I write this message on the occasion of the Sixth International Research Conference on Humanities and Social Sciences (IRCHSS-2018) organized by the Faculty of Humanities and Social Sciences of the University of Sri Jayawardenapura, with much admiration and appreciation of the organizers for their generous invitation to me to be the conference’s Guest of Honor. After years of isolation from the rest of the academic world due to the country’s civil war, Sri Lankan universities have now entered into a new era where the academics seek and engage in active research corporation and collaboration with both the international academic communities in their respective fields and the private sector stakeholders.

In this regard, the University of Sri Jayawardenapura leads the way in showcasing this new vigor by organizing IRCHSS for the sixth time this year under a timely theme: Crossroads where Humanities meets Social Sciences. As I see it, this timely theme carries the message of the need for establishing more and more interdisciplinary research and study programmes within the Sri Lankan university system. In the past decade, many modern universities around the globe increased their world rankings partly due to their introduction of more and more new interdisciplinary study programmes and research projects over the old-fashioned disciplinary ones, catering to the high demand for finding sustainable solutions to complex global and local human and social issues and problems. The real-world research problems that scientists address rarely arise within orderly disciplinary categories and neither do their solutions. Introducing and promoting interdisciplinary studies is not an easy task for it requires appreciation of diversity, critical thinking skills, negotiating conflicts, and wisdom for how to apply knowledge to solve complex problems. Even though integration of ideas, data and information, methods, tools, concepts, and theories from several disciplines to solve complex questions and issues is the primary aim of interdisciplinarity, as a preliminary but meaningful step, it requires generating a dialogue and interaction among disciplinarians to work together for the sake of finding the truth. The University of Sri Jayawardenapura has already in the process of promoting this dialogue for it has united many disciplines of humanities and social sciences under one faculty, the Faculty of Humanities and Social Sciences. I am certain this year’s IRCHSS will be a further step in this direction for it prepares platform for both the disciplinary specialists and the interdisciplinarians, both local and international, to have a fruitful dialogue not only for collaborating on problem-based research projectsto meet the country’s demand for addressinggrowing complex human and social ills but also for developing new interdisciplinary study programmes to train a new generation of interdisciplinarians. I wish IRCHSS-2018 great success.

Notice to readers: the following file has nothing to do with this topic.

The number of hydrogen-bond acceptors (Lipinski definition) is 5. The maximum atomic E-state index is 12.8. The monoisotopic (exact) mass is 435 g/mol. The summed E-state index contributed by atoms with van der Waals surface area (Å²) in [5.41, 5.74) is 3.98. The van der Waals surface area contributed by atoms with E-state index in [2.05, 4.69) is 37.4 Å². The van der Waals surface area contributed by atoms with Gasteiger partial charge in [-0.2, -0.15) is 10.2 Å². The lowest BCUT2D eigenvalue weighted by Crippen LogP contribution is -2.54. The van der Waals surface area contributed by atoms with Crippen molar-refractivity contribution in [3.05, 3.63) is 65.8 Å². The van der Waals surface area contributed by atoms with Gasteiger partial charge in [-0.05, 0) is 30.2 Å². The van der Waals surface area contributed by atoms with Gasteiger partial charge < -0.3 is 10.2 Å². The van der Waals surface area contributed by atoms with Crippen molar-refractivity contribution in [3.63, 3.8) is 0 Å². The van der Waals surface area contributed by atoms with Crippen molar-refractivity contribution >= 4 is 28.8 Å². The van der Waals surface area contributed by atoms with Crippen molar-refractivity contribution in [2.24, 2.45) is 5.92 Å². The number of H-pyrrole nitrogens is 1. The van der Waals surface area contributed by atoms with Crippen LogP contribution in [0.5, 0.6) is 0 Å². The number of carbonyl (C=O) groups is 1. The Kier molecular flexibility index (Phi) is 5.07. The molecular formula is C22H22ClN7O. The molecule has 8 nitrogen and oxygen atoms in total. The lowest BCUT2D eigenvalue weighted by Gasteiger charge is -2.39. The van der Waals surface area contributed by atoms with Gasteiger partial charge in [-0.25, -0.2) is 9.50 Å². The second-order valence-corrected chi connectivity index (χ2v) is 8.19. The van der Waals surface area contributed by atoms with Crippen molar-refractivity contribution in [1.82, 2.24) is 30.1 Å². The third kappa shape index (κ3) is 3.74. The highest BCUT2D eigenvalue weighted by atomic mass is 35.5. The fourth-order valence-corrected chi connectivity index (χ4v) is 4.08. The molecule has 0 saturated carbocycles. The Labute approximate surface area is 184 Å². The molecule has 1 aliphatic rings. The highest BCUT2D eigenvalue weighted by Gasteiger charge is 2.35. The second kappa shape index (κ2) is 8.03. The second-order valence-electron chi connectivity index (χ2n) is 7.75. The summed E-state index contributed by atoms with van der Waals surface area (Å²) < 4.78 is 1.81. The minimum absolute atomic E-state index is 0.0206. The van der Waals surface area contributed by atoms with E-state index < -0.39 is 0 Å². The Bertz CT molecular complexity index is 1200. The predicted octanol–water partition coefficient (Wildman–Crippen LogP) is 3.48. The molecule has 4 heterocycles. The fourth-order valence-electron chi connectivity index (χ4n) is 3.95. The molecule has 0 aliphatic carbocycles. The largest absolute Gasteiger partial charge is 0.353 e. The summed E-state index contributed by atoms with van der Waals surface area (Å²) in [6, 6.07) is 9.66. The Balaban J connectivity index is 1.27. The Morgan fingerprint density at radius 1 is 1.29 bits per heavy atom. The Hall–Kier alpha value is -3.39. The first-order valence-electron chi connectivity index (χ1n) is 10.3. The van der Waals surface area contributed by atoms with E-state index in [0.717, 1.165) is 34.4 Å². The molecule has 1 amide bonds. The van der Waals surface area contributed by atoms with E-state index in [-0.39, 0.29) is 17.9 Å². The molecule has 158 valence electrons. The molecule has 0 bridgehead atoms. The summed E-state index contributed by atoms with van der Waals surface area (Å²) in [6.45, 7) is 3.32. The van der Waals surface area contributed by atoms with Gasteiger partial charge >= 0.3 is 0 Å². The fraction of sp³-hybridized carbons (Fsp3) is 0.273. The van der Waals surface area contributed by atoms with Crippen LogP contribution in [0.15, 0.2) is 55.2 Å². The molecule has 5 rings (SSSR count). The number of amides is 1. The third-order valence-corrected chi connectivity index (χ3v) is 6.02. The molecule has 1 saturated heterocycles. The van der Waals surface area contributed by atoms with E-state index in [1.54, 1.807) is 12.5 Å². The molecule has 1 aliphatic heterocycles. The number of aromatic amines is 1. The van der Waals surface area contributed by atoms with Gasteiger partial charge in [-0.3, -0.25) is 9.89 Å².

A. Somaratne, PhD (Northwestern, USA)
Centre of Buddhist Studies
The University of Hong Kong
10 July 2018